Home / Titles / Abbott Pass Refuge Cabin, Alberta (38/65)
Print Page

Abbott Pass Refuge Cabin, Alberta (38/65)


This is also part of this series: HistoryLands Season 3 (13)


» Request Preview Access

School Bd/College/University DVD: $95
5yr Streaming: $75
DVD + 5yr Streaming: $150


 

Grade Level: JrH-Adult
Producer: Good Earth Productions
Closed Captioned: No
Running Time: 30 mins
Country of Origin: Canada
Study Guide: No

Copyright Date:
Available in French: No

     PREVIEW  Historylands #3 PLAYLIST     ORDER Historylands #3 PLAYLIST      

     Personal Use copies available.  Contact us for pricing; info@mcnabbconnolly.ca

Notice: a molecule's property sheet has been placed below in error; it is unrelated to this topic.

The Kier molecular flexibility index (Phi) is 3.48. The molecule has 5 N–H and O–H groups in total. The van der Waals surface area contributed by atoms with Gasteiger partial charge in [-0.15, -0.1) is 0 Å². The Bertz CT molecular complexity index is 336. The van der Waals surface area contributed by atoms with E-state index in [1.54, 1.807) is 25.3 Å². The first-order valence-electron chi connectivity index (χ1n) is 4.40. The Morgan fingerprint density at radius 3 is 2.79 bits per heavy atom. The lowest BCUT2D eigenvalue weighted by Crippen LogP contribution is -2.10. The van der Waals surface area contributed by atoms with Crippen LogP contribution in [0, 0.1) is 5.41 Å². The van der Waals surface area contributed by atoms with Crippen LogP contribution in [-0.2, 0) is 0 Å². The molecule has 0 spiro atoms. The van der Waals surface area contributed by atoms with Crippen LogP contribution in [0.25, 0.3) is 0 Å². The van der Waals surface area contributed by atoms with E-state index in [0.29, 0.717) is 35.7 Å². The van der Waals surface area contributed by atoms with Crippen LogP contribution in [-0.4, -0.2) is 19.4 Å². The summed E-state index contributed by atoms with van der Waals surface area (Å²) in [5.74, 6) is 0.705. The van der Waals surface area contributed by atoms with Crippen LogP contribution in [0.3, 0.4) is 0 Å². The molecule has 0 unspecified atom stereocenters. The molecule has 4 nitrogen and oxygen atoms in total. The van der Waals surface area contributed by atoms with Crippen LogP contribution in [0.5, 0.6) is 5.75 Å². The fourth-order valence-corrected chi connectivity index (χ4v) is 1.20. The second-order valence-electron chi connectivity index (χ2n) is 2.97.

Philip Stanley Abbott was a young lawyer from Boston and renowned climber with the Appalachian Mountain Club. From a cliff face just above 'Death Trap Col' as it was then named, Abbott fell while his three companions watched in horror. It was his tragic and unsuccessful attempt to climb Mount Lefroy in 1896, which spurred the climbing frenzy in the Canadian Rockies and the eventual introduction of professional Swiss Guides to the mountain wilderness. In 1922, the Canadian Pacific Railway commissioned Swiss Guides to build a stone hut on the narrow col between Lake Louise and Lake O'Hara. It was named after Philip Abbott and continues to be a refuge for mountain climbers attempting the summits of Mount Victoria and Mount Lefroy. The cabin, and its many guests, has been documented in photographs, and in climbers' stories from the last hundred years. 1999 marks the centennial of the Swiss Guides in the Canadian Rockies; the Abbott Pass Refuge Cabin is an important part of their glorious history.